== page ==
MassUltra attempted to contact Gorman multiple times for comment for this story over the course of four days (Aug. 9-12), but those attempts were unsuccessful. This story will be updated if a response is received.
As the East End investigation was underway, it turned out the same runner’s performance at the Pineland Farms 50-miler on May 27 in Maine had also been called into question under similar circumstances. Gorman had stood on the podium as the second-place female finisher in 7:43:51, 12 minutes behind first-place finisher Sarah Pandiscio (7:31:36) of Charlestown, Mass.; 25 minutes ahead of Lori Wetzel (8:08:20) of Danvers, Mass.; with Mont Vernon, N.H., resident Yuki Chorney just off the podium in (8:14:38). The women’s field that day was talented and tough, but Gorman’s time stood out from the ultramarathon veterans around her – and not in a good way.
“We were brought to the attention of Maude Gorman’s course cutting by a number of participants who also competed with her at this year’s GiddyUp Trail Running Festival at Pineland Farms 50m, who stated that they passed her multiple times throughout the race but did not see her pass them in return,” Ken Krogsrud of GiddyUp Events and course director for the Trail Festival told MassUltra in an email. “With aid stations and bathroom breaks, you’re bound to leap-frog runners and possibly miss a few people in the mix; initially I thought this could be the case.”
A discussion with the event’s timing company changed his mind.
“We obtained raw data segments from her laps on the course,” he said. “The timing company concluded that her laps were unrealistically fast in two spots, between mile 18.1 to 29.3 and between mile 33.6 to 44.8.”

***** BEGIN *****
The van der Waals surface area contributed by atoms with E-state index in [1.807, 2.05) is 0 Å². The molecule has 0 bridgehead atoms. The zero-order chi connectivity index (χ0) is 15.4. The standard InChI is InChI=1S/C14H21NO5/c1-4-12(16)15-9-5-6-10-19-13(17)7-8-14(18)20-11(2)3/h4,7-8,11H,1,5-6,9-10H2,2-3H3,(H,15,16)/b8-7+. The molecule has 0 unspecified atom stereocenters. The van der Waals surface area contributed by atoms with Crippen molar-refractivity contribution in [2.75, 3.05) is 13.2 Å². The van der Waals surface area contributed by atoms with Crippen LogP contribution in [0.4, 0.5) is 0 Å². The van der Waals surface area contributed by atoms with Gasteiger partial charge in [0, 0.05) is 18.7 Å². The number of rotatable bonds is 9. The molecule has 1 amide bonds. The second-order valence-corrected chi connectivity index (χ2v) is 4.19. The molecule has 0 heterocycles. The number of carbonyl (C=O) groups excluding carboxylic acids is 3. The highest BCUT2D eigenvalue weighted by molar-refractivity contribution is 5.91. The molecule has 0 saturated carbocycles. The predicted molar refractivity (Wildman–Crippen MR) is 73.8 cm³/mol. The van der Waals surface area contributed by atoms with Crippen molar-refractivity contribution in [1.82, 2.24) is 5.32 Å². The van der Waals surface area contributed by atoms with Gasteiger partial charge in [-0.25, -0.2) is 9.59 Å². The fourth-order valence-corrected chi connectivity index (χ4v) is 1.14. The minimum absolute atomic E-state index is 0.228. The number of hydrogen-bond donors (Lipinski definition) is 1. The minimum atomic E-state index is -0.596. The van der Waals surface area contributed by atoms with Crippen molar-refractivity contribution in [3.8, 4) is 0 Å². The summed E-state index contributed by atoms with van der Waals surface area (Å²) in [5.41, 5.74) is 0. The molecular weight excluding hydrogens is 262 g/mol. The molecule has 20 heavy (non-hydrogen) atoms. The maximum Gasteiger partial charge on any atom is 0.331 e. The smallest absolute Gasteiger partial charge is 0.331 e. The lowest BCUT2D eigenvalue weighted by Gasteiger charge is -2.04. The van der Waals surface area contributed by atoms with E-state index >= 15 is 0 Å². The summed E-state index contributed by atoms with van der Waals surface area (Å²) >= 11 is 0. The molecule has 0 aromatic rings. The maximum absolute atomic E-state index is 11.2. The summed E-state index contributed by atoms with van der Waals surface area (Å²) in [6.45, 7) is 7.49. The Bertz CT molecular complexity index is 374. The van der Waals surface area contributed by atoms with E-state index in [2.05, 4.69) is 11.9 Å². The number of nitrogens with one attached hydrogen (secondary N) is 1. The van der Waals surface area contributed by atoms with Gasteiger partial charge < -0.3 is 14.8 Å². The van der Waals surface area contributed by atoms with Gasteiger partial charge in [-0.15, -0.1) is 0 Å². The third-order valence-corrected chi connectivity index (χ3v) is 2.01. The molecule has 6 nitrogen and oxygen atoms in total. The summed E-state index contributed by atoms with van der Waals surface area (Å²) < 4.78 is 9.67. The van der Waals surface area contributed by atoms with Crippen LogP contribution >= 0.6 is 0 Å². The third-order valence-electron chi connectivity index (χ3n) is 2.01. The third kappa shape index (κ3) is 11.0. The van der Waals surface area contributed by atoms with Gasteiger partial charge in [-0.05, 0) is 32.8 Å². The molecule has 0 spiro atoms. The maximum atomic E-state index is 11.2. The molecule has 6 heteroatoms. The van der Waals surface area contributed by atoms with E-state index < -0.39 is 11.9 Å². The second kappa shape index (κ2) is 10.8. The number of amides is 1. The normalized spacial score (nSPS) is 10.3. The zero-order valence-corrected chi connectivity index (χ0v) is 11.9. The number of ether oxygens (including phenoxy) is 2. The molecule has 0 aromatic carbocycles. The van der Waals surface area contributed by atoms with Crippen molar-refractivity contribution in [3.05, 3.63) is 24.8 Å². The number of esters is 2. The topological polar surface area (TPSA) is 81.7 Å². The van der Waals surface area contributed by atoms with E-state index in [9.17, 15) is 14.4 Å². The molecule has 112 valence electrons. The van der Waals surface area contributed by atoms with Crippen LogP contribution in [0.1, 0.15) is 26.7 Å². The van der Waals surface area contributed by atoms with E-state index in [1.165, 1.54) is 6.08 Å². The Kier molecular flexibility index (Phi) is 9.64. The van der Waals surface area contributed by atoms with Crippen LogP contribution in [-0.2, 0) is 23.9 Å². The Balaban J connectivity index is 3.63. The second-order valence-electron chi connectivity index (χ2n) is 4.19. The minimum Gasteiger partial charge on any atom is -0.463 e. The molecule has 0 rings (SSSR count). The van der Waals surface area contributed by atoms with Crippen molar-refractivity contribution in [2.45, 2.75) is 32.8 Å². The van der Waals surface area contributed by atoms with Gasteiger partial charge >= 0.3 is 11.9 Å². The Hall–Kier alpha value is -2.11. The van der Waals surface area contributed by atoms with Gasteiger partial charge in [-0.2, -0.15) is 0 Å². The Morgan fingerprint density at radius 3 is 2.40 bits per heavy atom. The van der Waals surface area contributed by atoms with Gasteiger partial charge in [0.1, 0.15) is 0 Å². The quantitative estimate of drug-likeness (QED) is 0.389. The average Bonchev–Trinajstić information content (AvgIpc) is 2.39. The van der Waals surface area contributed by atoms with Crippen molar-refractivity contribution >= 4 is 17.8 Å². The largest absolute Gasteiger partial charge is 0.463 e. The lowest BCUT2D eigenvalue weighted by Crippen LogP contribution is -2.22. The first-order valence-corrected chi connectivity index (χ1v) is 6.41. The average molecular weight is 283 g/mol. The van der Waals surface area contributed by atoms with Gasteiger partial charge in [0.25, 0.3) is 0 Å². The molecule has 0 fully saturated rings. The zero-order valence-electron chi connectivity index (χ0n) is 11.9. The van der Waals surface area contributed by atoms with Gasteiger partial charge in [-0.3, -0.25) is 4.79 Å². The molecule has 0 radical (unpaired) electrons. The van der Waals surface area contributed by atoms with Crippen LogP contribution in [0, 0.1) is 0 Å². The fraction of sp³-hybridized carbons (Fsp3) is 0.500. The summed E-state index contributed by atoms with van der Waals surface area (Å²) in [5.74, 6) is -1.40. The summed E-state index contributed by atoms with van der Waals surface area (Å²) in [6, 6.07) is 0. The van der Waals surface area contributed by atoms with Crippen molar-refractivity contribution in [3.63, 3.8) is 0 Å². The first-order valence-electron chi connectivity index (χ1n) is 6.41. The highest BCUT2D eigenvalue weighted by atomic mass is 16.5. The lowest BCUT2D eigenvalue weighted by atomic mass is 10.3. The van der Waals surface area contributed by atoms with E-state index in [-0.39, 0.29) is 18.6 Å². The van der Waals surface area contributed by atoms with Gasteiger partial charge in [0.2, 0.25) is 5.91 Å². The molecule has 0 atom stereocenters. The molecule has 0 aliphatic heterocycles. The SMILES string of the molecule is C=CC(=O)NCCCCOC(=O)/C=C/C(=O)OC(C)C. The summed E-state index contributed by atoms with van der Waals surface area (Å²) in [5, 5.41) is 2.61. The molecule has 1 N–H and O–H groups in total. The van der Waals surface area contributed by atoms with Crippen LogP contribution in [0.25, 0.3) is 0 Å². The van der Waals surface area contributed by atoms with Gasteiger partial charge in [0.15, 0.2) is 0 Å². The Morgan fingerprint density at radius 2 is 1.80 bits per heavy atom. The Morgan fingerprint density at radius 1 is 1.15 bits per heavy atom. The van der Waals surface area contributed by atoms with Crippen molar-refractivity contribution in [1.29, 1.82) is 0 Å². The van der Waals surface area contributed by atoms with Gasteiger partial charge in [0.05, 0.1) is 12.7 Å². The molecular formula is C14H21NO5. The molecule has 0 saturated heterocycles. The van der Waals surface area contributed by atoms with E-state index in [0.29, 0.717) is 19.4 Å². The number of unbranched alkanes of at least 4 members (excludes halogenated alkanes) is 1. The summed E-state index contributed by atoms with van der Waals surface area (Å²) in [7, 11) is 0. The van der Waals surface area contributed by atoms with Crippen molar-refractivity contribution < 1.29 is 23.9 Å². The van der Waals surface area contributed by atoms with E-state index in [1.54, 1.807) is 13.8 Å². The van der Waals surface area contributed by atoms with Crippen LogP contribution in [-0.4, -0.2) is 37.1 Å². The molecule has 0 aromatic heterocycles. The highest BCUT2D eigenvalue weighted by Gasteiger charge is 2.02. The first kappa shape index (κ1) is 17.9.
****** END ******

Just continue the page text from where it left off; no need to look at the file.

The Pineland Farms course is a lopsided figure eight that involves three loops and three additional miles. During the segments that were red-flagged, Gorman’s average pace was 6:04 and 5:17 per mile. On all other segments it varied between 10:36 and 16:32 per mile.
Gorman was asked by race officials to provide proof of her run. Photos showed her wearing a Garmin 15 watch during the race.
“She responded by stating she did not use the GPS function on her watch but sent a picture of her total distance only (same picture she posted on her social media/Instagram),” Krogsrud noted. “I asked that she send me that data [and] more from this picture; she replied that she could not and that it was an issue on our end. We had no other issues with timing mat data in this regard at the race, with exception of hers.”
A discrepancy in her story raised additional suspicion. The photo of the watch provided by Gorman indicated she completed 52.09 miles, contradicting her statement that she had not used the GPS function.
“Finding that she did have a GPS tracking watch and she somehow attained 52 miles on it but with no other data to accompany it, then later stating she indeed did not track it, I decided that the picture sent to me was insufficient proof and likely a lie,” Krogsrud said.
DISQUALIFICATIONS AND FALLOUT
The East End and Pineland Farms organizers spoke on Wednesday, Aug. 8, and compared notes. Then they went public.
The disqualification at Pineland Farms was announced shortly after the phone call ended.
That night, the East End results were amended on UltraSignup. Shortly after noon on Thursday, Aug. 9, Northeast Race Management, LLC also made a public statement.